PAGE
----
Richard Strauss’ Four Last Songs are traditionally regarded as the last gasp of Romantic music, despite being written decades after its “official” demise. I prefer to bestow that mantle on Mahler’s Tenth Symphony, albeit only the so-called “torso” of the first movement and the tiny intermezzo-like purgatorio are completely orchestrated by him. Recent years have seen a plethora of different versions but Mark Wigglesworth cleaves to the original performing edition by Deryck Cooke. The performance is a superb achievement – sonically, interpretively and in execution.
The opening Adagio sets forth like a stately galleon sailing into dark waters which seem to lap at the boundary of where the Ninth Symphony stopped. The dissonant shards are well handled and intensify the anguish. Both the second and fourth movements are scherzi and both exude Mahlerian ambiguity: febrile Viennese gaiety and even exaltation, undermined by nervous fluctuating metrical changes, with nostalgic violas in the second, alternating with a dance of death, again, similar to the Rondo burleske in the Ninth.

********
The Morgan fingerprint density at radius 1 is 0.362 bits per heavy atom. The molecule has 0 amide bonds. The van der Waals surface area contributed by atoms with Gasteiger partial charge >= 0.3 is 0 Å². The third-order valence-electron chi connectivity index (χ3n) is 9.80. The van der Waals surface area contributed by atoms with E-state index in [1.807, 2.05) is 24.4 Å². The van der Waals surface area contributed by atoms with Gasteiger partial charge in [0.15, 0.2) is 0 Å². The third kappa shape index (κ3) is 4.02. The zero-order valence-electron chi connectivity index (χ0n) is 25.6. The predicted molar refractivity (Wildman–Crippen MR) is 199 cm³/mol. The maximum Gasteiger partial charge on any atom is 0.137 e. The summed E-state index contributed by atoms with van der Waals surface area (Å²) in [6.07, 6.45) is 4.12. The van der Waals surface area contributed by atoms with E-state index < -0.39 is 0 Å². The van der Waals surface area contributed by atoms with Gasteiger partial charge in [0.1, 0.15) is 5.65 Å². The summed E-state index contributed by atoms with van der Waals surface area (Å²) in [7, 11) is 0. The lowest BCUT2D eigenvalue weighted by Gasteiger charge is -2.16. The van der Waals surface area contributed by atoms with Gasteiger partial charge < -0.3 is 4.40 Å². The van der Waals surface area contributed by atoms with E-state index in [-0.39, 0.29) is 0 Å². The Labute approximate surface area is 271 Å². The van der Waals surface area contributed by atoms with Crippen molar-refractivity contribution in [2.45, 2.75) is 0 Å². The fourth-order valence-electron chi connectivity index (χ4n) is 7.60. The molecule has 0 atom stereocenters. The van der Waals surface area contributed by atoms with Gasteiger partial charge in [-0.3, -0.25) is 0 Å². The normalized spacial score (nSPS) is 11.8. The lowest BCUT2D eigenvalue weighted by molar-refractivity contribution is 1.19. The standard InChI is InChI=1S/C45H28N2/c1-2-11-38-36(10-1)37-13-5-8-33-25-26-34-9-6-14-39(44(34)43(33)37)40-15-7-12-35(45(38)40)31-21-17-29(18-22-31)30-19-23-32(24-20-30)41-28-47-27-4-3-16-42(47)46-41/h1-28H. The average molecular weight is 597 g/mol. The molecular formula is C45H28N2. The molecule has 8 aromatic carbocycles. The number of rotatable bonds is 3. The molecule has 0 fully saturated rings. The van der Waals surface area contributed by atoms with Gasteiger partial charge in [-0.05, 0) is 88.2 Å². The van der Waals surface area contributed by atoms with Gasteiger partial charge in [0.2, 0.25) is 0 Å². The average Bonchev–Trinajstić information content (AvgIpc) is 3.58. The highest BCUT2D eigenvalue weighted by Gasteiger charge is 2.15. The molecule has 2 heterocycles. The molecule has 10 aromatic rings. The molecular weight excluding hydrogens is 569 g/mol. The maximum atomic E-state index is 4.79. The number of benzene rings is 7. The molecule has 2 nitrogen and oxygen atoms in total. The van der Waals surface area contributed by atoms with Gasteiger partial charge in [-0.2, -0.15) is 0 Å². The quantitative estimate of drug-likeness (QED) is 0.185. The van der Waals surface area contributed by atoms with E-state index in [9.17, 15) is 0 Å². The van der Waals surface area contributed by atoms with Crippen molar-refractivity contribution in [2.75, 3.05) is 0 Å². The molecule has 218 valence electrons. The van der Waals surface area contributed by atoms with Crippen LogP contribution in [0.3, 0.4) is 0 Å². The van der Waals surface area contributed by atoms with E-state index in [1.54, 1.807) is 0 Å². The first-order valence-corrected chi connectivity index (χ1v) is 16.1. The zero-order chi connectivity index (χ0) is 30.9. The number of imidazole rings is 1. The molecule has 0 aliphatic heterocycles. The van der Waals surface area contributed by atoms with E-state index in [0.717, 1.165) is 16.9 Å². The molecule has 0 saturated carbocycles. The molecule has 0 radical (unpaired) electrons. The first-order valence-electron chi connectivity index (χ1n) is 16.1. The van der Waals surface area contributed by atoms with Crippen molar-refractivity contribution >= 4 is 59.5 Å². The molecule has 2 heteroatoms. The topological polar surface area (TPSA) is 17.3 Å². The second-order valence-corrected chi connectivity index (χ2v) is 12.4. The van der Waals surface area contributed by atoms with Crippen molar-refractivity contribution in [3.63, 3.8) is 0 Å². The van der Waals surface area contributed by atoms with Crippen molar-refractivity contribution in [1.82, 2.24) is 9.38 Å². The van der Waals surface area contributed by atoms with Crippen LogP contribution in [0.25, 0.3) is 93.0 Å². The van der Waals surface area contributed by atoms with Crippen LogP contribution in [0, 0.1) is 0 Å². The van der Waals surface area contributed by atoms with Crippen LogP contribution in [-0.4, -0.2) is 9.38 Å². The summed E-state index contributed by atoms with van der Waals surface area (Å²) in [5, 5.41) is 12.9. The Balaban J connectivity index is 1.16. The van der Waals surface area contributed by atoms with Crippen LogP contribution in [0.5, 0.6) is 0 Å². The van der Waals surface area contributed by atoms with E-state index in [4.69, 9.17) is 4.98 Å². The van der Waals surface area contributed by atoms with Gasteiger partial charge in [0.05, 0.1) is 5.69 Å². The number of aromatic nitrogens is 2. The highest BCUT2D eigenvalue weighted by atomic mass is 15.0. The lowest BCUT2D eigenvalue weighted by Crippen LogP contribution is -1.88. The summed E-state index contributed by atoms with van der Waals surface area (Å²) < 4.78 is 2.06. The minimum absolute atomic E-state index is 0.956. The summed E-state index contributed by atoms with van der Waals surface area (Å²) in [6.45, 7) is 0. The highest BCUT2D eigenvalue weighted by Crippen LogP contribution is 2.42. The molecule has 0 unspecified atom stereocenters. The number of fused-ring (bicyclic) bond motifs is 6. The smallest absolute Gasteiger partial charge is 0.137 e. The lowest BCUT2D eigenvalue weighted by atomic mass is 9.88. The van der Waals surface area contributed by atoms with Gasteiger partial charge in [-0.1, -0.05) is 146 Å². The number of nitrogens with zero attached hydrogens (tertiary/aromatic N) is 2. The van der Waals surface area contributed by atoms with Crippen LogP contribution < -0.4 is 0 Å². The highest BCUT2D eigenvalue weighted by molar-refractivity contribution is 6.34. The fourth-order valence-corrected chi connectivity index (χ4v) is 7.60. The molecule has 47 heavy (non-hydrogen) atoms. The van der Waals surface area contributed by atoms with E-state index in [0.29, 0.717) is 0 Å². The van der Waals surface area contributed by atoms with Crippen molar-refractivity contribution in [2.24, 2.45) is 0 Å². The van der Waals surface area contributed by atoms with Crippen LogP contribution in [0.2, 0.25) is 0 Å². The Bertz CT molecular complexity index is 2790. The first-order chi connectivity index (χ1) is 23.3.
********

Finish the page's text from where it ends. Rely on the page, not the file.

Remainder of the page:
The pivot is the purgatorio movement, barely five minutes long, which starts innocently but soon becomes insidious. My only criticism relates to the start of the final Adagio, where the score calls for muffled bass drum blows: what we hear is far from muffled. Here, Cooke has Mahler’s music straining at tonality and the solo flute emerges from darkness and despair to offer balm. After the anguish has abated, the final bars are like listening to breath ebb from a dying body. Never has Romantic music experienced so exquisite a death.